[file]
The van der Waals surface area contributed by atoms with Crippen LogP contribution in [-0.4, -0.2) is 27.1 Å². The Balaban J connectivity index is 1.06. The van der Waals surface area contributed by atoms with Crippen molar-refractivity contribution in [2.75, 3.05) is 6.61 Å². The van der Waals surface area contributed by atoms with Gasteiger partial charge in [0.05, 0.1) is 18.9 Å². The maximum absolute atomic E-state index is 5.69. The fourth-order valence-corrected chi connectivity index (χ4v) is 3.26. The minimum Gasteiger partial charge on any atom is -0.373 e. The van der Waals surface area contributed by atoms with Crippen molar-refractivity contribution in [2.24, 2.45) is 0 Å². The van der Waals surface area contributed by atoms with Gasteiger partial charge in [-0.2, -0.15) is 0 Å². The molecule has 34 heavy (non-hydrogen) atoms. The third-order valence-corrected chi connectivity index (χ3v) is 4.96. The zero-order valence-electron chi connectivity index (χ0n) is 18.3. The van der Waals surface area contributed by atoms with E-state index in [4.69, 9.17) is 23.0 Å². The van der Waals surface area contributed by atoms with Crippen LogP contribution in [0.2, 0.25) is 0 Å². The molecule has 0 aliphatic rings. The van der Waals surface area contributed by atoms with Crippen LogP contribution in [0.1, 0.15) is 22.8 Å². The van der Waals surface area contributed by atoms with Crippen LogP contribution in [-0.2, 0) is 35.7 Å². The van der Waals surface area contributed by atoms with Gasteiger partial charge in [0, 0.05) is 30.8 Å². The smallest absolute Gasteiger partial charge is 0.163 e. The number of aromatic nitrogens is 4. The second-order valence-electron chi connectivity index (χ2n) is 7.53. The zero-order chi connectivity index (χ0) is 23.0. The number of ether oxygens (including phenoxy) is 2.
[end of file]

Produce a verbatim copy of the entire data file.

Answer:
The van der Waals surface area contributed by atoms with Crippen LogP contribution in [-0.4, -0.2) is 27.1 Å². The Balaban J connectivity index is 1.06. The van der Waals surface area contributed by atoms with Crippen molar-refractivity contribution in [2.75, 3.05) is 6.61 Å². The van der Waals surface area contributed by atoms with Gasteiger partial charge in [0.05, 0.1) is 18.9 Å². The maximum absolute atomic E-state index is 5.69. The fourth-order valence-corrected chi connectivity index (χ4v) is 3.26. The minimum Gasteiger partial charge on any atom is -0.373 e. The van der Waals surface area contributed by atoms with Crippen molar-refractivity contribution in [2.24, 2.45) is 0 Å². The van der Waals surface area contributed by atoms with Gasteiger partial charge in [-0.2, -0.15) is 0 Å². The molecule has 34 heavy (non-hydrogen) atoms. The third-order valence-corrected chi connectivity index (χ3v) is 4.96. The zero-order valence-electron chi connectivity index (χ0n) is 18.3. The van der Waals surface area contributed by atoms with E-state index in [4.69, 9.17) is 23.0 Å². The van der Waals surface area contributed by atoms with Crippen LogP contribution in [0.2, 0.25) is 0 Å². The molecule has 0 aliphatic rings. The van der Waals surface area contributed by atoms with Crippen LogP contribution in [0.1, 0.15) is 22.8 Å². The van der Waals surface area contributed by atoms with Crippen LogP contribution in [-0.2, 0) is 35.7 Å². The van der Waals surface area contributed by atoms with Gasteiger partial charge in [0, 0.05) is 30.8 Å². The smallest absolute Gasteiger partial charge is 0.163 e. The number of aromatic nitrogens is 4. The second-order valence-electron chi connectivity index (χ2n) is 7.53. The zero-order chi connectivity index (χ0) is 23.0. The number of ether oxygens (including phenoxy) is 2.